Transparency and public oversight of London Hydro

Most of us are focused on the COVID-19 pandemic and are worried about our families, friends and neighbours. Thank you for everything you are doing to help stop the spread of this virus.

Other issues need our attention as well. Two days from now, city council will consider a report from city staff about the corporate structure of London Hydro. Sounds a bit boring, right? But it’s important.

London Hydro has the wonderful “problem” of having created a new and successful business line, focused on the Green Button standard and data analytics. The staff team at London Hydro, and its board, deserve huge kudos for driving this kind of innovation.

However, since this new line of business is not the regulated distribution of power, London Hydro needs to separate it from its main business of distributing power to residents, businesses and organizations in London.

The city staff report has a lot of the details. But here’s what’s essential: city council is considering two options. What they differ on is how much transparency and public oversight there will be on London Hydro in the future.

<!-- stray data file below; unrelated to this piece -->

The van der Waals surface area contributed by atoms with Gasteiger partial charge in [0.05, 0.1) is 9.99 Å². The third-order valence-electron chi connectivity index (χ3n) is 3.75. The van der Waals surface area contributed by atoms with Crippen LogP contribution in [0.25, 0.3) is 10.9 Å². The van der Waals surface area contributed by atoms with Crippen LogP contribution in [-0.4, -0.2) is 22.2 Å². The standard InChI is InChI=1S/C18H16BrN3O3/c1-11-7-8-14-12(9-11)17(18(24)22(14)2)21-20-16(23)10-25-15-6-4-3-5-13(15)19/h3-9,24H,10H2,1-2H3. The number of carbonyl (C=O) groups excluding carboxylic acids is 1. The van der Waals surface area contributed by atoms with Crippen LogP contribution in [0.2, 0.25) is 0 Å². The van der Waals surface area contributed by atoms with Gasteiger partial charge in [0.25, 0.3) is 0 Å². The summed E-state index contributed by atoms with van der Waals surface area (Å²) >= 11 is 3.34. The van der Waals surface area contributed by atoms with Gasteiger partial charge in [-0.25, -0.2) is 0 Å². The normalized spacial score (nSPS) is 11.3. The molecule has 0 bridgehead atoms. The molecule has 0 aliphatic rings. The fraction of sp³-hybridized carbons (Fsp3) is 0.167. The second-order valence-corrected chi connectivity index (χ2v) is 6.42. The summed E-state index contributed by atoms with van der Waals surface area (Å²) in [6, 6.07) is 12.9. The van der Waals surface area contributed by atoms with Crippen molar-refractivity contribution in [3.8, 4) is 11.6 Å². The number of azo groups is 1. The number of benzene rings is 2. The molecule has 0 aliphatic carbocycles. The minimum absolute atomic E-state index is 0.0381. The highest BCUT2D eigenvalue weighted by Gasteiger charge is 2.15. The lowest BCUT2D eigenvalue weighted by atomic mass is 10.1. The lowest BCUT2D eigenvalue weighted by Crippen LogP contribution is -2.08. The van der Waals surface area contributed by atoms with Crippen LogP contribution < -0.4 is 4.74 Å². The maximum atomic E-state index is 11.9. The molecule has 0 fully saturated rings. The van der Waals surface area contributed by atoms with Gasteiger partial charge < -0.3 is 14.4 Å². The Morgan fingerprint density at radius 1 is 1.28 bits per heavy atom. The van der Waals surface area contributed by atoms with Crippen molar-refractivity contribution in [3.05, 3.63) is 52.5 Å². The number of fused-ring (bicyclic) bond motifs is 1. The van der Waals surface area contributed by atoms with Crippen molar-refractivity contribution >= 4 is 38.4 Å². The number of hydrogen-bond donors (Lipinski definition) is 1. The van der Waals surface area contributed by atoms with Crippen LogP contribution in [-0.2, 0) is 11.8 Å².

• Option 1: city council maintains direct oversight of London Hydro (and on a new company focused on data).
  • Option 2: city council loses direct oversight of London Hydro, as there would be a holding company between city council and London Hydro (three companies in total).

Option 2 is what London Hydro’s board of directors prefers. It’s what Councillor van Holst, who is the councillor appointed to London Hydro’s board, is strongly advocating for.

Option 1 maintains transparency and direct council oversight of London Hydro and still allows the new data business to flourish, also under direct council oversight. It allows for innovation and oversight.

If you support transparency and public oversight of London Hydro, please sign this petition, share it and write a short, polite note to your councillor to let them know you support Option 1.

Will you sign?